Letting your employees go and raise funds for charity is a great way of making a real difference, says Anita Brightley-Hodges
Being the owner of a small business with a team of just six, I have always been conscious of how we can contribute to our social responsibility beyond turning the lights out and recycling the paper. I wanted to make a serious and significant contribution while raising the profile of Still Waters Run Deep as a consultancy that inspires and leads among the small business community.
I felt that with our 20th anniversary approaching, and as a consultancy that prides itself on being passionate and innovative, the time was perfect for us to launch a charity, My Ten Days. Inspired by my own experience of fundraising for London’s Great Ormond Street Hospital through treks to Namibia and Machu Picchu, My Ten Days is, we feel, an opportunity for employees in small businesses to do something amazing and worthwhile outside of their regular work life.
The aim is for consultancies to give one employee ten days paid leave to volunteer or fundraise for people in the world who face challenges in life bigger than most of us can imagine.
As I own my business I have the luxury of being able to take time off to go on my treks and raise money for charity, and I felt that it was only right that I give the same opportunity to the members of my team.
And so My Ten Days was born with a vision that it will be embraced by all sides – business owners, employees and charities – as a programme which will turn lots of little efforts into one big collective effort. Small business, big difference.
I believe My Ten Days can be incorporated into the corporate social responsibility strategy of any small business. From an employee’s point of view, what better way to visit such incredible places and be given the chance to make a real difference? Not to mention spending ten days out of the office.
Not only does the experience have benefits for the individual taking part, but it also helps to drive traffic to the charities that organise fund-raising activities. The My Ten Days initiative allows them access to a pool of volunteers who would otherwise not have been able to commit.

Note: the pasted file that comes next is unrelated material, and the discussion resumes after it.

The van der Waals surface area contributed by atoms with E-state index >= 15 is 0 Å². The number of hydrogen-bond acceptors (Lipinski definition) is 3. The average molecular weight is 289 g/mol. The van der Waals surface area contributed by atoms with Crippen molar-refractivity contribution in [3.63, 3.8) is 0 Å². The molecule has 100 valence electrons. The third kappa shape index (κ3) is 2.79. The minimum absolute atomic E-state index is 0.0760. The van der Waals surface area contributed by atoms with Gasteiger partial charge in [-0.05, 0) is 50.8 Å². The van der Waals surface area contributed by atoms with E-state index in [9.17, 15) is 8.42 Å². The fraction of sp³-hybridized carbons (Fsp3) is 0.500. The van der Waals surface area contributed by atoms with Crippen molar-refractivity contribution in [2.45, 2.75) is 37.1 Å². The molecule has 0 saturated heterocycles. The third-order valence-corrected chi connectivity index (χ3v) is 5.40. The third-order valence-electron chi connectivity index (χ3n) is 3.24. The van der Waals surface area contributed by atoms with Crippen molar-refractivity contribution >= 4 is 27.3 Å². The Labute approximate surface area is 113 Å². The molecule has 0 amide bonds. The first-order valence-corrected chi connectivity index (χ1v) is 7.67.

As the next generation of creative people emerges, it is becoming clear that, despite tough times in the workplace, these people have a refreshing, philanthropic view on life and are keen for some sort of engagement.
Unlike most charities, My Ten Days does not involve giving any money. What I’ve found as a business owner is that someone’s time, energy, passion and dedication can often be worth more than any amount of money. All you have to do is register online at www.mytendays.org.
When My Ten Days was just a concept on paper, people I spoke to said that they wish there had been something like it in their workplace. These are people who never took a gap year, but still have that sense of adventure, who have a conscience about the society they live in but can’t take time out to do more than the sporadic day here and there. The idea also appeals to businesses that refuse to stand still while the world is charging ahead.
As a small team there isn’t much we can do to make a significant impact on the world around us, but as a collective, the small business community can get on board and champion the charity to its full potential.
Hints and tips
• Get the whole team on board
• If ten days seems a bit bewildering, split the time between two or three people
• It’s something to be proud of, so shout about it. Let your friends, clients and suppliers know that you’re involved with this incredible new charity and you will find that it is a great PR story
• Take the time to explore what you want to do. You’ve got to do it for ten days so it’s got to be something you really love
• If trekking to the corners of the earth doesn’t really appeal to you then find out how you can get involved with what’s going on in your local community
• Don’t be afraid to take the idea to your boss – after all, it’s a fabulous way for them to give something back
Anita Brightley-Hodges is creative and managing director of Still Waters Run Deep